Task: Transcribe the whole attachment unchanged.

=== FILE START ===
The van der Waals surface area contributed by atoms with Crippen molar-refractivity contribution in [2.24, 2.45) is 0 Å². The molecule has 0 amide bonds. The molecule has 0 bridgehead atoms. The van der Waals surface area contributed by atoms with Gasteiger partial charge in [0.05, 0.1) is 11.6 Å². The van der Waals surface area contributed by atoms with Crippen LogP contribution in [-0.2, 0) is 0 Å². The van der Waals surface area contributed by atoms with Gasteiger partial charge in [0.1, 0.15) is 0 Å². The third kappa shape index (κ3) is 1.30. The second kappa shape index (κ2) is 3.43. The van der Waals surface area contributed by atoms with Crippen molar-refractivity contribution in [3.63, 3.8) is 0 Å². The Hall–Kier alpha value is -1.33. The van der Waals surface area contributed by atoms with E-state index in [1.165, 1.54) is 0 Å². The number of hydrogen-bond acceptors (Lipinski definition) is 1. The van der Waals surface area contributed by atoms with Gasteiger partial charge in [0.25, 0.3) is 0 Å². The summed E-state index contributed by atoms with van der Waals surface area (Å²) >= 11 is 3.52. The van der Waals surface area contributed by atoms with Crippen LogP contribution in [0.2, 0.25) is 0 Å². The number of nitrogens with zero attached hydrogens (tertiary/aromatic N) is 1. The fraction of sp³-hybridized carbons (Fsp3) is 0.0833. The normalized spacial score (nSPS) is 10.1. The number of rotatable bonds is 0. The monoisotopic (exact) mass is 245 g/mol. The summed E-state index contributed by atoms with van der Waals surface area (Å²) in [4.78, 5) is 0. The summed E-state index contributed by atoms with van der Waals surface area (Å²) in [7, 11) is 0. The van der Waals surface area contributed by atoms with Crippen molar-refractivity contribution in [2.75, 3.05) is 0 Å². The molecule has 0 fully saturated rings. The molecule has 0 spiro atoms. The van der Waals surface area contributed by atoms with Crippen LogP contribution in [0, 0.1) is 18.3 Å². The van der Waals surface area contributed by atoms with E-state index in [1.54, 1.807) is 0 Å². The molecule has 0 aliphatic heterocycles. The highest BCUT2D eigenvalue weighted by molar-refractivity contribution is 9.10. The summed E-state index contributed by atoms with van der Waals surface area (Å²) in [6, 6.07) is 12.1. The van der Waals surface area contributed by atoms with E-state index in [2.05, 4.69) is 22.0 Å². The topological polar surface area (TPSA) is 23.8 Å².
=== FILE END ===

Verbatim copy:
The van der Waals surface area contributed by atoms with Crippen molar-refractivity contribution in [2.24, 2.45) is 0 Å². The molecule has 0 amide bonds. The molecule has 0 bridgehead atoms. The van der Waals surface area contributed by atoms with Gasteiger partial charge in [0.05, 0.1) is 11.6 Å². The van der Waals surface area contributed by atoms with Crippen LogP contribution in [-0.2, 0) is 0 Å². The van der Waals surface area contributed by atoms with Gasteiger partial charge in [0.1, 0.15) is 0 Å². The third kappa shape index (κ3) is 1.30. The second kappa shape index (κ2) is 3.43. The van der Waals surface area contributed by atoms with Crippen molar-refractivity contribution in [3.63, 3.8) is 0 Å². The Hall–Kier alpha value is -1.33. The van der Waals surface area contributed by atoms with E-state index in [1.165, 1.54) is 0 Å². The number of hydrogen-bond acceptors (Lipinski definition) is 1. The van der Waals surface area contributed by atoms with Gasteiger partial charge in [0.25, 0.3) is 0 Å². The summed E-state index contributed by atoms with van der Waals surface area (Å²) >= 11 is 3.52. The van der Waals surface area contributed by atoms with Crippen LogP contribution in [0.2, 0.25) is 0 Å². The number of nitrogens with zero attached hydrogens (tertiary/aromatic N) is 1. The fraction of sp³-hybridized carbons (Fsp3) is 0.0833. The normalized spacial score (nSPS) is 10.1. The number of rotatable bonds is 0. The monoisotopic (exact) mass is 245 g/mol. The summed E-state index contributed by atoms with van der Waals surface area (Å²) in [4.78, 5) is 0. The summed E-state index contributed by atoms with van der Waals surface area (Å²) in [7, 11) is 0. The van der Waals surface area contributed by atoms with Crippen molar-refractivity contribution in [2.75, 3.05) is 0 Å². The molecule has 0 fully saturated rings. The molecule has 0 spiro atoms. The van der Waals surface area contributed by atoms with Crippen LogP contribution in [0, 0.1) is 18.3 Å². The van der Waals surface area contributed by atoms with E-state index in [1.54, 1.807) is 0 Å². The molecule has 0 aliphatic heterocycles. The highest BCUT2D eigenvalue weighted by molar-refractivity contribution is 9.10. The summed E-state index contributed by atoms with van der Waals surface area (Å²) in [6, 6.07) is 12.1. The van der Waals surface area contributed by atoms with E-state index in [2.05, 4.69) is 22.0 Å². The topological polar surface area (TPSA) is 23.8 Å².